I haven’t really read promiscuously in quite a while. So last night I threw caution to the wind and picked up a book that I’d never heard of before, by an author I’d never read about. It’s a fat book, and it’s the first of two volumes, so I know that if I finish and like the first one, another fat book awaits. It contains the first two books in Paul Scott’s Raj Quartet, The Jewel in the Crown and The Day of the Scorpion. And although I feel somewhat guilty that I’m not reading books that will patch the holes in my literary background for grad school, there’s a sense of excitement every time I pick this book up. There’s an adventure waiting for me in those pages. I have no idea if I will appreciate it when I look back from the other side, but for the time being, I feel like the younger Sarah is standing next to me and reminding me why I love to read in the first place. Now I just need to find some very sticky peanut brittle!

* Edna Ferber. Fanny Herself. New York: Grossett and Dunlap, 1917. Google Books.

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5 responses to this post.

  1. Why is it that we lose that “reading promiscuously” when we grow up? I, mean, I still do it, too, but it’s much harder. Sometimes I try to relive my childhood days by wandering aimlessly through the fiction section at the library, but then, I almost always come across titles that make me think, “Oh yeah, there’s such-and-such that so-and-so told me I just HAVE to read!” or “I wonder if this is the summer I finally ought to give in and read such-and-such.” Wasn’t life grand when you just didn’t really know all that much about books and the only way you found out was to read them?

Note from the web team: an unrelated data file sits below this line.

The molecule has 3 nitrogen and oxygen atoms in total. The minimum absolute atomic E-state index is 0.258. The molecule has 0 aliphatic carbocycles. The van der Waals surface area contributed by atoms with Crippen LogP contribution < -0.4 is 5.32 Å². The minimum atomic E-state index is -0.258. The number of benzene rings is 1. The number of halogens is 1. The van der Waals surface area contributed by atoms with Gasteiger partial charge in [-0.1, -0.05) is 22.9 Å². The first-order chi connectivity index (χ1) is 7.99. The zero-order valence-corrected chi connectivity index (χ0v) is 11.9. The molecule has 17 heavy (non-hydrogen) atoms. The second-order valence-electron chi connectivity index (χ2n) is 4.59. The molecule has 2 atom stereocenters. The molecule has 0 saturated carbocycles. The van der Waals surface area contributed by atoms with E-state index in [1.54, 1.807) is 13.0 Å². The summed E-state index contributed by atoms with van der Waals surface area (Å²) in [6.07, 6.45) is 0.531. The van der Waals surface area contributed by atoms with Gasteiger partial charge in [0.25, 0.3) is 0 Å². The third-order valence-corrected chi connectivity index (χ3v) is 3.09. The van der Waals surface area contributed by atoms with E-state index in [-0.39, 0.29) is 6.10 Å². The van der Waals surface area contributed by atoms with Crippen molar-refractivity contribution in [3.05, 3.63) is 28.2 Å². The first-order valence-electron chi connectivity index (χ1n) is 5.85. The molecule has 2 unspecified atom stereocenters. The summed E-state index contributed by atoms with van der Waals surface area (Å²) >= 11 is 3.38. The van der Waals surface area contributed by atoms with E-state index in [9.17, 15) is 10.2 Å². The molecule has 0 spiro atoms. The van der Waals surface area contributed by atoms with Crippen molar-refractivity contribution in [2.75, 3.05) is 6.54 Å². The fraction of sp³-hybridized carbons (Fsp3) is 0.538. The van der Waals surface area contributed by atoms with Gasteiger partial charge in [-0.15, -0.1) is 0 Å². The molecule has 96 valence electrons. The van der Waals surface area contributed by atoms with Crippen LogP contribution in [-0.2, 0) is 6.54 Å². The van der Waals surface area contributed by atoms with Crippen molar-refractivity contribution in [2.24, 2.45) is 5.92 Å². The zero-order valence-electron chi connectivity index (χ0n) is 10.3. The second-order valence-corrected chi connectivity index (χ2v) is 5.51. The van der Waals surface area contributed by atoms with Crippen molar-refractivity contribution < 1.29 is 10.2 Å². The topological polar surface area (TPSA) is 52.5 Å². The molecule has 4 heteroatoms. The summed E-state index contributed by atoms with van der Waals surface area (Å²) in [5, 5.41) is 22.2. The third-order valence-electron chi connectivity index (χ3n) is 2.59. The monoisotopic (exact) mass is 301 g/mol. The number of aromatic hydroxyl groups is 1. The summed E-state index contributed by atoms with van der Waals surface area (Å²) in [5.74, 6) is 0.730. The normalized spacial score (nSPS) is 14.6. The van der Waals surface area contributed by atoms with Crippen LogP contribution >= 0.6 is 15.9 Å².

Reply

  2. Posted by musingsfromthesofa on June 26, 2008 at 6:47 pm

    I miss promiscuous reading too. I usually carry a notebook with me that lists all the books I’ve noted that I want to read. It’s rare that I wander and pick books at random, but it’s a heady feeling when I do. I literally just finished ‘The Day of the Scorpion’ on the train home this evening, so I do hope you enjoy reading Paul Scott!

    Reply

  3. Posted by Queen Mother on June 29, 2008 at 3:00 pm

    Do you also remember that when we would go on vacation – most other kids would pick up some little trinket from China but both you and your brother would come home with a book and a craft. Or when St. Nick would come (alias the Mitten Man) he also brought books as well. Your love of books was amazing and wonderful. I will never forget you walking into a book store and saying “Don’t you just love the smell of ink?” I am so glad that you let the younger Sarah accompany you if only for a day!

    Reply

  4. Emily: That is exactly how I feel sometimes. I almost wish that I didn’t know anything about bestsellers, or “must-reads.” But as long as I can remember to give into the promiscuous reading habit once in a while, I’ll rejuvenate myself!

    Musings: I have a little notebook too! Although I tend to leave it in the wrong bag or something when I go browsing in bookstores and am forced to rely upon my admittedly faulty mental list of books to read. But it is such a great feeling when you find something you’ve never heard of before. And I’m thoroughly enjoying the Paul Scott novels!

    Queen Mother: St. Nick still brings books (only, he often disguises them in the form of gift certificates or he delegates Apparent Dip as the purchaser…). And to this day I still love the smell of fresh ink and paper!

    Reply

  5. Hooray for unassigned reading! Best kind. Illicit pleasures.

    Reply